Short-haul flights in airborne taxis: It’s next-level alright, but is it next-level hype, or something city-dwellers can actually look forward to? Uber is betting it’s the latter, according to comments made by the company’s head of products to Recode’s Kara Swisher at a conference this past weekend.
Uber’s Jeff Holden said on stage that his company is seriously researching how it might use vertical takeoff and landing (VTOL) aircraft to provide personal transportation service that can literally rise above traffic in cities. And while the idea sounds crazy, Uber’s not the only company enjoying this particular fit of madness: Airbus detailed its own plans to create self-flying taxis earlier this year, and Google’s Larry Page is pitting two startups against each other to create flying cars with VTOL tech via investments in each, to name just a couple of high-profile examples.
Uber’s plan would likely start out with piloted vehicles (like the military V-22 Osprey pictured above), but most VTOL concepts foresee a time when they can be piloted autonomously like many of the rotored commercial drones we see in use today. VTOLs themselves are actually similar to commercial and consumer drones in a number of ways, including their multi-rotor design. Elon Musk is among those think a VTOL could be a great way to bring electric power sources to mass market flight.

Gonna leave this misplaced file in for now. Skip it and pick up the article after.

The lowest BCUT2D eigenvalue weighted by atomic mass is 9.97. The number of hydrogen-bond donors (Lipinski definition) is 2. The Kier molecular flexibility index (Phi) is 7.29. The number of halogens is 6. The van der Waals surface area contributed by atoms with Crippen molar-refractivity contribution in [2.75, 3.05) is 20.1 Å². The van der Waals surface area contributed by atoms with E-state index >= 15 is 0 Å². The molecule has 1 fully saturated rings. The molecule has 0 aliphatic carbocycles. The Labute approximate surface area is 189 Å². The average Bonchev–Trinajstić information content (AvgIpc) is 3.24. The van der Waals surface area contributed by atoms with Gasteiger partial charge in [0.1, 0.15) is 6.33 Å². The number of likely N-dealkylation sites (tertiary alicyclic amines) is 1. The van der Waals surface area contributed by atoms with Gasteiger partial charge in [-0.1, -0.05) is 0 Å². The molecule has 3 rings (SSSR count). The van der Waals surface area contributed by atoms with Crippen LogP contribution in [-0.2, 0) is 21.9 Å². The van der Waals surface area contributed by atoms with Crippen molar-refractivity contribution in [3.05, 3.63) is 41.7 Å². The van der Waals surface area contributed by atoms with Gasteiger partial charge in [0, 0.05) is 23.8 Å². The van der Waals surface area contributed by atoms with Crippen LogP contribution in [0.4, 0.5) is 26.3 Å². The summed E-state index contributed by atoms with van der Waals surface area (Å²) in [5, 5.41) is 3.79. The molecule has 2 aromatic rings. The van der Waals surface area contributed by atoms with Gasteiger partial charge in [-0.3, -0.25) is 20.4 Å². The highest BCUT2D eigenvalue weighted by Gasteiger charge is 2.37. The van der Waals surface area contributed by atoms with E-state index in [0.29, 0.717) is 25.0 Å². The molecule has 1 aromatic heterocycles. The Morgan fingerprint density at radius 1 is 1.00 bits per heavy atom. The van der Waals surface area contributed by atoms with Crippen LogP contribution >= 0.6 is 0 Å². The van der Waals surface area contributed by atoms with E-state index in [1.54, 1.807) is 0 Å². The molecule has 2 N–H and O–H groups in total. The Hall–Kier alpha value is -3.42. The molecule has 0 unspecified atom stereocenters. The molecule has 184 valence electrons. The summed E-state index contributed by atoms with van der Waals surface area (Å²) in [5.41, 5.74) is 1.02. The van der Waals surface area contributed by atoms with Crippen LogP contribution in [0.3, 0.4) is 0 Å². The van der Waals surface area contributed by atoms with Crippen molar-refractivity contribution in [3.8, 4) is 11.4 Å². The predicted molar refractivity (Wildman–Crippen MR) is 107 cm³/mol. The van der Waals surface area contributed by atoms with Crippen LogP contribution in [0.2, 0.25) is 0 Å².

Lately, a number of on-demand ride service providers have been expanding the definition of their offerings, via investments in alternate modes of transportation, and partnerships that anticipate different models beyond a simple driver-owned fleet of independent service providers. Lyft’s ambitions extend to a network of vehicles, potentially owned by partners like GM or by Lyft itself, that not only drive themselves, but that can be reconfigured and appointed based on a rider’s needs. You could select a working car, for instance, or something more relaxing or a party vehicle, Lyft co-founder John Zimmer explained in a recent interview.
Holden seems to share a similar vision to Zimmer when it comes to reconfiguring urban spaces, since he told Swisher about envisioning rooftop take-off-and landing spots, and easing traffic in car-clogged San Francisco and Oakland. There are a lot (VERY MANY) things that need to happen between now and a viable, consumer VTOL transportation service, however – and even more to arrive at a future where VTOL pick-ups and drop-offs are handled by self-flying vehicles.
Mostly, the big barriers involve a whole host of regulation, including about vehicles flying in low altitude over urban areas, use of unmanned craft, and use of unmanned craft to transport human beings. Still, Uber is not known for half-heartedly entering into new areas: Its self-driving car initiative went from a partnership with Carnegie Mellon to a fleet of autonomous vehicles in active public trials around 18 months, after all.